3. The Relevant Public

Established GC case law suggests that the level of attention of the relevant public may be relatively low when it comes to promotional indications. This is the case regardless of whether the relevant public consists of average consumers or more attentive specialists. According to the Report "As a slogan only conveys abstract information about the goods and services, it is even less likely that the consumer will take the time to enquire into the various possible functions of the expression, namely, whether beyond its purely promotional meaning, it might also designate a commercial origin".

A slogan which has a vague or impenetrable meaning, or the interpretation of which requires significant mental effort on the part of the relevant public is more likely to be distinctive. This is because consumers would not be able to easily establish a clear and direct link with the goods and services for which protection is sought.

4. CJEU Criteria for distinctiveness

In the Vorsprung durch Technik[1] and Wir machen das Besondere einfach[2] cases, the CJEU set out certain criteria that should be used when assessing the distinctive character of a slogan. According to the CJEU, a slogan trade mark is more likely to be considered distinctive if it is seen as more than an advertising message which praises the qualities of the goods or services. A slogan trade mark may be deemed distinctive if it:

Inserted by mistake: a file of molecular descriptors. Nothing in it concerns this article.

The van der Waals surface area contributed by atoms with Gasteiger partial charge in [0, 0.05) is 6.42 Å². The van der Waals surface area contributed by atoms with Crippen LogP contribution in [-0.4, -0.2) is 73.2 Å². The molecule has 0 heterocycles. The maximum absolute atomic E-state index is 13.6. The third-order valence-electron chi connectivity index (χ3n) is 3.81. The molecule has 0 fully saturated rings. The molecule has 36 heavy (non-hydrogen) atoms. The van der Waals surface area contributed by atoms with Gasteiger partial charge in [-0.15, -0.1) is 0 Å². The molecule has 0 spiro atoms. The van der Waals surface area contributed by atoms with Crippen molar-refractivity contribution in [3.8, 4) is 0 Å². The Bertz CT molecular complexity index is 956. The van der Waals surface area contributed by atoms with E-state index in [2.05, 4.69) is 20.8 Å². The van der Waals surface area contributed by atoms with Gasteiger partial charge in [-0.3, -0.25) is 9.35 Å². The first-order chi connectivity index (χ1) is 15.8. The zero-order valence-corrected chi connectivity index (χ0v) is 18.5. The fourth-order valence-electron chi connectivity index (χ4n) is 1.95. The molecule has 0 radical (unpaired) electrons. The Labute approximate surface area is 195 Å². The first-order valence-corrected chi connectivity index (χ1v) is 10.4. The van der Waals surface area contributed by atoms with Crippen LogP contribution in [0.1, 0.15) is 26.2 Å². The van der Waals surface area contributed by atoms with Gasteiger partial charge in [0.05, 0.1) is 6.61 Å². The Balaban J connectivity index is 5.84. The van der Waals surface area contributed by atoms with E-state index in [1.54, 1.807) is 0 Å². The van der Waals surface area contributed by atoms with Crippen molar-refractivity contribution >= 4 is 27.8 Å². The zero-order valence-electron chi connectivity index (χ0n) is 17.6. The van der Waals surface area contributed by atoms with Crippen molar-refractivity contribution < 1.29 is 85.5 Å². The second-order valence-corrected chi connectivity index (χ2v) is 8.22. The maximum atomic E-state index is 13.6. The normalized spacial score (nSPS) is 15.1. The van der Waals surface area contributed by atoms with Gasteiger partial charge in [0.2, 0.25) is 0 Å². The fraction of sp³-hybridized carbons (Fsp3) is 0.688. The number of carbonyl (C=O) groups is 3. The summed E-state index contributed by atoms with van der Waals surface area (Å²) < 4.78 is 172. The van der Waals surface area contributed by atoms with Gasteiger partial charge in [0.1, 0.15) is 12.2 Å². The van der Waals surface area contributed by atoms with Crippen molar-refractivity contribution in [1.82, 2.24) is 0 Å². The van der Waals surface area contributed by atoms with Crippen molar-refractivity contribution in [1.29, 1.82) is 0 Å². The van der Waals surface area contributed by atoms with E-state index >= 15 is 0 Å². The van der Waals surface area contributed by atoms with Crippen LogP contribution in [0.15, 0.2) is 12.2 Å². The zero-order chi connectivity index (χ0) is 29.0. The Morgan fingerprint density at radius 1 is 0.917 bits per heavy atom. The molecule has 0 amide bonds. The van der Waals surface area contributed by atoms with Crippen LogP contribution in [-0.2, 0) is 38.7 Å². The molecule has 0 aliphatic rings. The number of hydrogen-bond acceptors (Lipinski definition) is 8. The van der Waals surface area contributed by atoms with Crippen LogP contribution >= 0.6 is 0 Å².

• constitutes a play on words, and/or
  • introduces elements of conceptual intrigue or surprise, so that it may be perceived as imaginative, surprising or unexpected, and/or
  • has some particular originality or resonance, and/or
  • triggers in the minds of the relevant public a cognitive process or requires an interpretative effort.

In addition to the above, the CJEU found that the following characteristics of a slogan may assist in a finding of distinctiveness:

  • unusual syntactic structures;
  • the use of linguistic and stylistic devices, such as alliteration, metaphors, rhyme, paradox, etc.

The above list does come with a health warning through. The Report states that "none of the above factors apply in absolute terms, independently from one another. For instance, the fact that a slogan has a number of meanings does not necessarily mean that it is distinctive."

In addition, the EUIPO Guidelines make it clear that the use of unorthodox grammatical forms must be carefully assessed because advertising slogans are often written in a simplified form, in such a way as to make them more concise and snappier. So the absence of grammatical elements such as:

  • definite articles or pronouns (THE, IT);
  • conjunctions (OR, AND); or
  • prepositions (OF, FOR)

may not always be sufficient to make the slogan distinctive.